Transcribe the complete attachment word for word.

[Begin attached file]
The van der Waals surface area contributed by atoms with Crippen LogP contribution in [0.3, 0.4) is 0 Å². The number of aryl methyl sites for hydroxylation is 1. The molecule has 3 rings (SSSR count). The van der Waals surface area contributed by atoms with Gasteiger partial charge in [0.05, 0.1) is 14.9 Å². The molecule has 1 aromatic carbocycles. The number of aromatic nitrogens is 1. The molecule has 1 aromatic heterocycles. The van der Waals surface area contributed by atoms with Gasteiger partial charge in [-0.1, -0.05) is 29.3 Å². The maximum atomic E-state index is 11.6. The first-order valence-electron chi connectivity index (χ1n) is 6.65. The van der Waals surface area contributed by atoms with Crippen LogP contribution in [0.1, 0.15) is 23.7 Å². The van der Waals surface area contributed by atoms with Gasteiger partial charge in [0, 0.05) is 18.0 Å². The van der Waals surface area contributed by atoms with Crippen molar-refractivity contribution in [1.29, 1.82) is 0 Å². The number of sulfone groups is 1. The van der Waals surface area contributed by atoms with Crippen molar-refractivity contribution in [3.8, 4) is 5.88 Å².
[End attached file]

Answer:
The van der Waals surface area contributed by atoms with Crippen LogP contribution in [0.3, 0.4) is 0 Å². The number of aryl methyl sites for hydroxylation is 1. The molecule has 3 rings (SSSR count). The van der Waals surface area contributed by atoms with Gasteiger partial charge in [0.05, 0.1) is 14.9 Å². The molecule has 1 aromatic carbocycles. The number of aromatic nitrogens is 1. The molecule has 1 aromatic heterocycles. The van der Waals surface area contributed by atoms with Gasteiger partial charge in [-0.1, -0.05) is 29.3 Å². The maximum atomic E-state index is 11.6. The first-order valence-electron chi connectivity index (χ1n) is 6.65. The van der Waals surface area contributed by atoms with Crippen LogP contribution in [0.1, 0.15) is 23.7 Å². The van der Waals surface area contributed by atoms with Gasteiger partial charge in [0, 0.05) is 18.0 Å². The van der Waals surface area contributed by atoms with Crippen molar-refractivity contribution in [1.29, 1.82) is 0 Å². The number of sulfone groups is 1. The van der Waals surface area contributed by atoms with Crippen molar-refractivity contribution in [3.8, 4) is 5.88 Å².